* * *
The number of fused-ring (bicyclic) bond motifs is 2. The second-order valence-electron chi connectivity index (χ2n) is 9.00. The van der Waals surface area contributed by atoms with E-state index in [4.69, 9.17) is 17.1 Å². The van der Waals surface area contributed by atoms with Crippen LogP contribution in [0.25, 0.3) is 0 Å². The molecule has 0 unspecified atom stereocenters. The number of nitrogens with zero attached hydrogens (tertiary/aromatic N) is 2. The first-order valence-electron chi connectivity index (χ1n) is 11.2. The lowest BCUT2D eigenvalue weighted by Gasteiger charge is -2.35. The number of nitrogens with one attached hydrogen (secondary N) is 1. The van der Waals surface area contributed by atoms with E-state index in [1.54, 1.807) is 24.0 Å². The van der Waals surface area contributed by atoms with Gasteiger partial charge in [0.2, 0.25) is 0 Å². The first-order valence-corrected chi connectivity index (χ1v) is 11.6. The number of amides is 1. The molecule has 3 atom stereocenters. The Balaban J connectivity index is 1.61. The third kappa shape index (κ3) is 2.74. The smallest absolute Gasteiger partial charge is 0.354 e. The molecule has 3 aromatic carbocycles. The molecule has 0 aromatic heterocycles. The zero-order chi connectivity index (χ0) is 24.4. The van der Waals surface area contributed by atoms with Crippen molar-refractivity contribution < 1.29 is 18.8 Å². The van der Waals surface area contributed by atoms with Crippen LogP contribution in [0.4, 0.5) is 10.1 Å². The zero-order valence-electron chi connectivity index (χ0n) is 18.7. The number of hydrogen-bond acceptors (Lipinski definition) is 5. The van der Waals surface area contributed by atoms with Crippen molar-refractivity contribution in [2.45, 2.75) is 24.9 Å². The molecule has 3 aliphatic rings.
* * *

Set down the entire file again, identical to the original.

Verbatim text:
The number of fused-ring (bicyclic) bond motifs is 2. The second-order valence-electron chi connectivity index (χ2n) is 9.00. The van der Waals surface area contributed by atoms with E-state index in [4.69, 9.17) is 17.1 Å². The van der Waals surface area contributed by atoms with Crippen LogP contribution in [0.25, 0.3) is 0 Å². The molecule has 0 unspecified atom stereocenters. The number of nitrogens with zero attached hydrogens (tertiary/aromatic N) is 2. The first-order valence-electron chi connectivity index (χ1n) is 11.2. The lowest BCUT2D eigenvalue weighted by Gasteiger charge is -2.35. The number of nitrogens with one attached hydrogen (secondary N) is 1. The van der Waals surface area contributed by atoms with E-state index in [1.54, 1.807) is 24.0 Å². The van der Waals surface area contributed by atoms with Gasteiger partial charge in [0.2, 0.25) is 0 Å². The first-order valence-corrected chi connectivity index (χ1v) is 11.6. The number of amides is 1. The molecule has 3 atom stereocenters. The Balaban J connectivity index is 1.61. The third kappa shape index (κ3) is 2.74. The smallest absolute Gasteiger partial charge is 0.354 e. The molecule has 3 aromatic carbocycles. The molecule has 0 aromatic heterocycles. The zero-order chi connectivity index (χ0) is 24.4. The van der Waals surface area contributed by atoms with Crippen molar-refractivity contribution < 1.29 is 18.8 Å². The van der Waals surface area contributed by atoms with Crippen LogP contribution in [0.4, 0.5) is 10.1 Å². The zero-order valence-electron chi connectivity index (χ0n) is 18.7. The number of hydrogen-bond acceptors (Lipinski definition) is 5. The van der Waals surface area contributed by atoms with Crippen molar-refractivity contribution in [2.45, 2.75) is 24.9 Å². The molecule has 3 aliphatic rings.